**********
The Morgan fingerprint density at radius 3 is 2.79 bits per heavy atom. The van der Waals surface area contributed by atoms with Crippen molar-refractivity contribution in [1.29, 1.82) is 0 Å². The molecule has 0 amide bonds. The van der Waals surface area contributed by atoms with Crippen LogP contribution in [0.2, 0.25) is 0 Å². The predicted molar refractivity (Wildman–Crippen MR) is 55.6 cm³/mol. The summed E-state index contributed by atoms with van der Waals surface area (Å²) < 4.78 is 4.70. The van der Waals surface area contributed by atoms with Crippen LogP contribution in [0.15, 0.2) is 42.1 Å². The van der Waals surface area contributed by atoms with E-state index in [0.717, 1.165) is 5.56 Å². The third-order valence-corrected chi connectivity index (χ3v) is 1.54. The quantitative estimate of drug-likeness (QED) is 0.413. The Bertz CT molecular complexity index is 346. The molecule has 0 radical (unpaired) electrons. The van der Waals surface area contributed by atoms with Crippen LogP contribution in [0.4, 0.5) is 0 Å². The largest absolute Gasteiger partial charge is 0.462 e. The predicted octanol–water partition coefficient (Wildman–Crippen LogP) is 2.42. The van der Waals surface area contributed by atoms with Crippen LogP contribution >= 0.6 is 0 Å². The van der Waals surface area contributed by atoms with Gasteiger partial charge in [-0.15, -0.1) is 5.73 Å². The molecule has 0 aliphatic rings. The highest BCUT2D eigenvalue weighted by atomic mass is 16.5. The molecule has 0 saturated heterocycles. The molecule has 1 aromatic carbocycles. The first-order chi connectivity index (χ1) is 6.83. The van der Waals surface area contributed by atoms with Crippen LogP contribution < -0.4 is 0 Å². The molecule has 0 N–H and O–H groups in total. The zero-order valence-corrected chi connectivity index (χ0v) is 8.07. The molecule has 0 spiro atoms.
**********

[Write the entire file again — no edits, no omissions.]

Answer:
The Morgan fingerprint density at radius 3 is 2.79 bits per heavy atom. The van der Waals surface area contributed by atoms with Crippen molar-refractivity contribution in [1.29, 1.82) is 0 Å². The molecule has 0 amide bonds. The van der Waals surface area contributed by atoms with Crippen LogP contribution in [0.2, 0.25) is 0 Å². The predicted molar refractivity (Wildman–Crippen MR) is 55.6 cm³/mol. The summed E-state index contributed by atoms with van der Waals surface area (Å²) < 4.78 is 4.70. The van der Waals surface area contributed by atoms with Crippen LogP contribution in [0.15, 0.2) is 42.1 Å². The van der Waals surface area contributed by atoms with E-state index in [0.717, 1.165) is 5.56 Å². The third-order valence-corrected chi connectivity index (χ3v) is 1.54. The quantitative estimate of drug-likeness (QED) is 0.413. The Bertz CT molecular complexity index is 346. The molecule has 0 radical (unpaired) electrons. The van der Waals surface area contributed by atoms with Crippen LogP contribution in [0.4, 0.5) is 0 Å². The largest absolute Gasteiger partial charge is 0.462 e. The predicted octanol–water partition coefficient (Wildman–Crippen LogP) is 2.42. The van der Waals surface area contributed by atoms with Crippen LogP contribution >= 0.6 is 0 Å². The van der Waals surface area contributed by atoms with Gasteiger partial charge in [-0.15, -0.1) is 5.73 Å². The molecule has 0 aliphatic rings. The highest BCUT2D eigenvalue weighted by atomic mass is 16.5. The molecule has 0 saturated heterocycles. The molecule has 1 aromatic carbocycles. The first-order chi connectivity index (χ1) is 6.83. The van der Waals surface area contributed by atoms with Crippen LogP contribution < -0.4 is 0 Å². The molecule has 0 N–H and O–H groups in total. The zero-order valence-corrected chi connectivity index (χ0v) is 8.07. The molecule has 0 spiro atoms.